F-117As

Did you know that with an RCS of an Eagle’s Eyeball the F-117 Nighthawk was one thousand times less visible than the D-21, the least visible shape previously produced at Lockheed’s Skunk Works?

By Linda Sheffield Miller
Nov 17 2022
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The F-117A Nighthawk shape was one thousand times less visible than the least visible shape previously produced at the Skunk Works.

The F-117A Nighthawk is the world’s first operational aircraft designed to exploit low-observable stealth technology. This precision-strike aircraft penetrates high-threat airspace and uses laser-guided weapons against critical targets.

The F-117A production decision was made in 1978 with a contract awarded to Lockheed Advanced Development Projects, the “Skunk Works,” in Burbank, Calif. The first flight over the Nevada test ranges was on Jun. 18, 1981, only 31 months after the full-scale development decision.

Streamlined management by Aeronautical Systems Center, Wright-Patterson Air Force Base, Ohio, combined breakthrough stealth technology with concurrent development and production to rapidly field the aircraft.

The first F-117A was delivered in 1982, and the last delivery was in the summer of 1990. Air Combat Command’s only F-117A unit, the 4450th Tactical Group, (now the 49th Fighter Wing, Holloman Air Force Base, N.M.), achieved operational capability in October 1983.

The F-117A program demonstrated that stealth aircraft could be conceived, designed and developed, as the following story that appears in Ben Rich’s Book “Skunk Works” proves.

As small as an eagle’s eyeball.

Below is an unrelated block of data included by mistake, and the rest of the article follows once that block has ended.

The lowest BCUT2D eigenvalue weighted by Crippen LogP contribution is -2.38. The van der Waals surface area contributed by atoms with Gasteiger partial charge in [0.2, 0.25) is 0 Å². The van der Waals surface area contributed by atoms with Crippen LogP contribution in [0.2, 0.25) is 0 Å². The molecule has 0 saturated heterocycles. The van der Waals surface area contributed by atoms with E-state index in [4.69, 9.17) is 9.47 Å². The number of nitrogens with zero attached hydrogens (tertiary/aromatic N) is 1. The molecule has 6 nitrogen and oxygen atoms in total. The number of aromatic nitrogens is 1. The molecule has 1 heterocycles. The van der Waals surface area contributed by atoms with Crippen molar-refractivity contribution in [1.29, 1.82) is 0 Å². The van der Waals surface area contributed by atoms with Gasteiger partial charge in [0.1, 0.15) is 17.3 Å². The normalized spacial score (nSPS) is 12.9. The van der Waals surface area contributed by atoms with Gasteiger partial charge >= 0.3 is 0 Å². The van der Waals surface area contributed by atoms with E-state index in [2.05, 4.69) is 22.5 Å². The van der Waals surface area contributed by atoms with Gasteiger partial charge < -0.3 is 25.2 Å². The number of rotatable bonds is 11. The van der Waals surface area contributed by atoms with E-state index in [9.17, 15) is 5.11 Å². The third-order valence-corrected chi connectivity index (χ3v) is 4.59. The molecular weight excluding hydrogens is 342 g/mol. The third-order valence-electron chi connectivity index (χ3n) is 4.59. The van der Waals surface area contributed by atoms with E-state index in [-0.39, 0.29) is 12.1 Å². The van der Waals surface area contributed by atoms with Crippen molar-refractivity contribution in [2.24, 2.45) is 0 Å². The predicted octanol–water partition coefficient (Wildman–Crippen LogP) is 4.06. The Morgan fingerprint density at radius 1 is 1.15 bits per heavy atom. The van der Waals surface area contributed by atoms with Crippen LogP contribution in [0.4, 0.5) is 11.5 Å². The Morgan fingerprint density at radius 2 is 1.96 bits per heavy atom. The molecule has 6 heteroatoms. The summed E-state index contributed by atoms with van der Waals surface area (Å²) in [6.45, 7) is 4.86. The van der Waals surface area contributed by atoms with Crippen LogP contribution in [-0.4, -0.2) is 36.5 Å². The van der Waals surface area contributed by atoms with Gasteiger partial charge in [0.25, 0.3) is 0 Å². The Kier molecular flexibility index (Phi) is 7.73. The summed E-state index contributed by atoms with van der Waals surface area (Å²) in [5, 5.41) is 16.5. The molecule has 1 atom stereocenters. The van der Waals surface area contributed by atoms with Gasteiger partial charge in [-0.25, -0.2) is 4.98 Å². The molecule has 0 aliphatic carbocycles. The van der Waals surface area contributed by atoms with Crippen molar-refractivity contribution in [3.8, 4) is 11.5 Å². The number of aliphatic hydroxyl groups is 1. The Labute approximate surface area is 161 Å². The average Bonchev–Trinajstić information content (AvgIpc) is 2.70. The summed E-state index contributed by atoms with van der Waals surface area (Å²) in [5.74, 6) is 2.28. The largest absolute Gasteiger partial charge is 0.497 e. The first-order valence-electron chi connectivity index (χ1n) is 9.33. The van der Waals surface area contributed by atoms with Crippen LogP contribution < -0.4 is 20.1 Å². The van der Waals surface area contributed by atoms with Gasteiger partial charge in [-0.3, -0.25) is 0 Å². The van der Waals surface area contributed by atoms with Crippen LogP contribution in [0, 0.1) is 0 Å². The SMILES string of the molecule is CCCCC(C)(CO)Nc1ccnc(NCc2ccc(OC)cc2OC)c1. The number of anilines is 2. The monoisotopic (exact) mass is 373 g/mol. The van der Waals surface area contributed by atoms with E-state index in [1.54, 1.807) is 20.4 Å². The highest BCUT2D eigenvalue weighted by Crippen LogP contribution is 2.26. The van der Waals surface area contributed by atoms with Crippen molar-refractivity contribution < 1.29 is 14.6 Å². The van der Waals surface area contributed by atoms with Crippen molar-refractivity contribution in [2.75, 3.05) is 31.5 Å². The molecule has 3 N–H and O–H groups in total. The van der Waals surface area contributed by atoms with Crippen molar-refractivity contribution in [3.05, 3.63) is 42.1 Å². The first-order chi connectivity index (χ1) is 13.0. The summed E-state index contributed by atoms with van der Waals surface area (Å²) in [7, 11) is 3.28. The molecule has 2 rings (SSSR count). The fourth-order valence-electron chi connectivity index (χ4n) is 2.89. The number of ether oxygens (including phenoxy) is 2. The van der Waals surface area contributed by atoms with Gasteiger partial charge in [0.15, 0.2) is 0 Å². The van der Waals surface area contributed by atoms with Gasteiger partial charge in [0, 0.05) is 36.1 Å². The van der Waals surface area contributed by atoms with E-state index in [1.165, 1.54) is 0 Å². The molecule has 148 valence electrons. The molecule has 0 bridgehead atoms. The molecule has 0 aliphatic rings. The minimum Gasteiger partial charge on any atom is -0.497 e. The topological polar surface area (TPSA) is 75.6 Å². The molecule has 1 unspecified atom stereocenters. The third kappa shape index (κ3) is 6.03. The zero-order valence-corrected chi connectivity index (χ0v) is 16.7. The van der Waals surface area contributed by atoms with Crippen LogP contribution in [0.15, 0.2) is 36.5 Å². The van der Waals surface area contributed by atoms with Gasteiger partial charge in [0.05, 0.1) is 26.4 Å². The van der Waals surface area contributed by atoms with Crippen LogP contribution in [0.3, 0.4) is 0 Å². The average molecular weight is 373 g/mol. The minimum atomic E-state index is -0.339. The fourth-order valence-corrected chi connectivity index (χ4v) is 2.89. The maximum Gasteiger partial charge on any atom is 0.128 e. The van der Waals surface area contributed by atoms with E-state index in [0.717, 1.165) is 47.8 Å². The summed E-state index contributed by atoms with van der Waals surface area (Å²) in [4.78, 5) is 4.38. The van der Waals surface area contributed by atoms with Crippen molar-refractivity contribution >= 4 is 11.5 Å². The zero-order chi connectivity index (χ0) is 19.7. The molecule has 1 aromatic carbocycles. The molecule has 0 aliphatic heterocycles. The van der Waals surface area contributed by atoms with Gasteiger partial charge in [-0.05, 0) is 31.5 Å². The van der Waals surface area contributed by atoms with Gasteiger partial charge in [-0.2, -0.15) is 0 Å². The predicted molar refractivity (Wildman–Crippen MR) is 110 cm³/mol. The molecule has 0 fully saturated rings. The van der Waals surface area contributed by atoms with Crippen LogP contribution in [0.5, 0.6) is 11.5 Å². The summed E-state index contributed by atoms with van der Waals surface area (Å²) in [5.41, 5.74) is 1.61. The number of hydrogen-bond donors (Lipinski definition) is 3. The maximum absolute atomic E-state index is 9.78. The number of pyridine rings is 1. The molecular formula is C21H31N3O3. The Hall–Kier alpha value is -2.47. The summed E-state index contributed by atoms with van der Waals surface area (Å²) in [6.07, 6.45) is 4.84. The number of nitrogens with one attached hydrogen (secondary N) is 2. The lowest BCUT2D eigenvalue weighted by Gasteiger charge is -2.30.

KC-135Q, F-117s and A-7

Rich (who served as the second vice president of Lockheed’s Skunk Works after Kelly Johnson) recalls that time Denys Overholser, engineer and radar specialist for Lockheed’s Skunk Works, spoke to him about the first completely stealthy airframe, the F-117.

“Boss,” he said, handing me the diamond-shaped sketch, “Meet the Hopeless Diamond.”

“How good are your radar-cross-section numbers on this one?” I asked.

“Pretty good.” Denys Overholser grinned impishly. “Ask me, ‘How good?’”

I asked him and he told me. “This shape is one thousand times less visible than the least visible shape previously produced at the Skunk Works.”

“Whoa!” I exclaimed. “Are you telling me that this shape is a thousand times less visible than the D-21 drone?”

“You’ve got it!” Denys exclaimed.

“If we made this shape into a full-size tactical fighter, what would be its equivalent radar signature… as big as what—a Piper Cub, a T-38 trainer… what?”

Denys shook his head vigorously. “Ben, understand, we are talking about a major, major, big-time revolution here. We are talking infinitesimal.”

F-117A print
This print is available in multiple sizes from AircraftProfilePrints.com – CLICK HERE TO GET YOURS. F-117A Nighthawk (Stealth) 49th OG, 8th FS “The Black Sheep Squadron”, HO/88-843, Holoman AFB, NM – 2008

“Well,” I persisted, “what does that mean? On a radar screen it would appear as a… what? As big as a condor, an eagle, an owl, a what?”

“Ben,” he replied with a loud guffaw, “try as big as an eagle’s eyeball.”